Seldom is there a college class where students have read more on a topic than the professor, but that might be the case with The Science and Medicine of Harry Potter. It’s one of the Discovery Core classes for first-year, pre-major students at the University of Washington Bothell.
Laura Harkewicz, a lecturer in the School of Interdisciplinary Arts & Sciences, is a Harry Potter fan. However, she admits she is not as “adept” as some of her students. Some have read all of the books in the popular J.K. Rowling fantasy series multiple times.
Of course, the class isn’t really about the young wizard and his friends at Hogwarts School of Witchcraft and Wizardry. It’s about new students at UW Bothell — teaching them critical thinking and how to succeed at college.
“I ask them to try to make connections between various scenes in Harry Potter and real-world science, as well as their own experience,” Harkewicz said. “Being able to relate to your own experience is the way we make sense of the world, and that’s the way science works.”
It’s about science
Harkewicz set three themes for the course:
- how the magic of Harry Potter might be connected to real science and medicine;
- how magic became science, and
- ethics in science and medicine.
“I’m really interested how culture affects science and how science affects culture,” Harkewicz said.
Students are required to read the first book, “Harry Potter and the Sorcerer’s Stone,” first published in the United States in 1998, and to watch the “Sorcerer’s Stone” movie, which was released in 2001. Students are asked to think about scientific explanations for things such as Dumbledore (the head wizard) controlling lights and how Harry Potter’s broken arm is mended with a spell.
Mandrakes and astrolabes
The screaming mandrake in the book sends students to research the biology and history of the mandrake plant. The root was thought to resemble a human, while its alkaloid toxins produced hallucinations likely responsible for its magical associations.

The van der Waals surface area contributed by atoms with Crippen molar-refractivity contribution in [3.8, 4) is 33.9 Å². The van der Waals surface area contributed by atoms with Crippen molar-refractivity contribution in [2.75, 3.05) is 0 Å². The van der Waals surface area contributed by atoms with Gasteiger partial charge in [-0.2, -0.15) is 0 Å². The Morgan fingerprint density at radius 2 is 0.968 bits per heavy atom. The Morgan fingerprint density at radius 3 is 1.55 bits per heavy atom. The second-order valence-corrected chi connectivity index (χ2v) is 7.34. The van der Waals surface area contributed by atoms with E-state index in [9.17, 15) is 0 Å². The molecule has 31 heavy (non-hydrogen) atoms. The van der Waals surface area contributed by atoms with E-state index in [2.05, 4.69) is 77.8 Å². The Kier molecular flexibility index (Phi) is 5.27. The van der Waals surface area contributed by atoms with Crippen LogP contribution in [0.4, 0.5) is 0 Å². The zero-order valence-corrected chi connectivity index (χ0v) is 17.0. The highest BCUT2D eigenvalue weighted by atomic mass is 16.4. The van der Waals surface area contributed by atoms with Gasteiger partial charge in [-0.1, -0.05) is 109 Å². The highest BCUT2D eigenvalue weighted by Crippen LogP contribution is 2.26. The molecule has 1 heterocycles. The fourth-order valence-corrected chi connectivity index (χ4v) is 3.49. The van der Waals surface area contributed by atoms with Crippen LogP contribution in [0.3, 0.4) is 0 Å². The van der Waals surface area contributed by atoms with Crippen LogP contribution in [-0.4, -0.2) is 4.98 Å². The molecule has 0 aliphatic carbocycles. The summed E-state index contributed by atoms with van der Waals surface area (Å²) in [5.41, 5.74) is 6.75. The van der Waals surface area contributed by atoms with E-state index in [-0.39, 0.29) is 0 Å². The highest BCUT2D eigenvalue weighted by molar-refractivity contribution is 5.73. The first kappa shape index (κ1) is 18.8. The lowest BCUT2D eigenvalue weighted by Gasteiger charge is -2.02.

Students found time to build a paper astrolabe, a device used by ancient navigators to measure the noon sun’s angle and determine latitude. Another resource is online exhibits, such as one at the National Library of Medicine.
Harkewicz is also interested in talking about prejudice and power through the characters. Harry Potter is a half-blood. His father was a wizard and his mother not. Hermione is a mudblood, which means she has no wizard relatives. Ron Weasley, a pureblood, is the son of a witch and wizard. The class also talks about how people in authority talk about monsters to keep others in line.
“I’m hoping that it just changes the way they look at different things,” she said.
A historian of science and a science studies scholar, Harkewicz also has taught History of Medicine; Science, Technology and Society; and Bioethics. She said Harry Potter is a dream class. Many faculty at UW Bothell say they like Discovery Core because they can propose courses they want to teach. Harkewicz has a couple more dream courses in mind: Atomic History through Movies and the Science of Yoga.
More dream courses
Harry Potter is one of the most successful courses in Discovery Core, said Cinnamon Hillyard, the interim associate vice chancellor for undergraduate learning. Hillyard oversees the Office of Undergraduate Learning (formerly First Year & Pre-Major Program), which includes Discovery Core.
The program was introduced in 2006 when UW Bothell became a four-year institution. The yearlong series of classes aims to help students transition to academic life. More than that, it introduces students to the campus values — bridging disciplines in small classes where the student-faculty relationship can develop, Hillyard said. Discovery Core also helps students feel they belong on campus, she said.
Fall courses aim at developing academic skills through eye-opening courses, such as Philosophical Explorations of Science Fiction, and Religion and Film. Winter quarter classes turn students toward research with courses such as Harry Potter. Spring quarter classes ask the students to reflect on their first year as they think about a major. They build an e-portfolio in courses such as Autobiographical Ethnography or Cultures of the Northwest. The courses count toward the UW general education requirements.
New for spring 2019 is a two-credit Discovery Core class with peer instructors, supervised by faculty. “They can still have that key experience of reflection without taking a full five-credit load,” Hillyard said. “We’ve really worked hard to choose a diverse set of peers so that students see themselves reflected in those peer facilitators.”
Students have their say
To keep Discovery Core fresh, an assessment team is looking at what works and what might need changing, Hillyard said. As part of that, all first-year students will be asked in spring quarter to complete a survey about their experiences.
Harry Potter student Tatiana Gefter said Discovery Core does help some students adjust. “This class in particular is good for students who are trying to learn how to research. It’s done in a very interesting way where we have to connect Harry Potter to real-world examples and topics,” Gefter said.
Gefter took a performing arts course in fall quarter and will finish with a mythology course in the spring. “I wish Discovery Core was available to students in other years,” she said.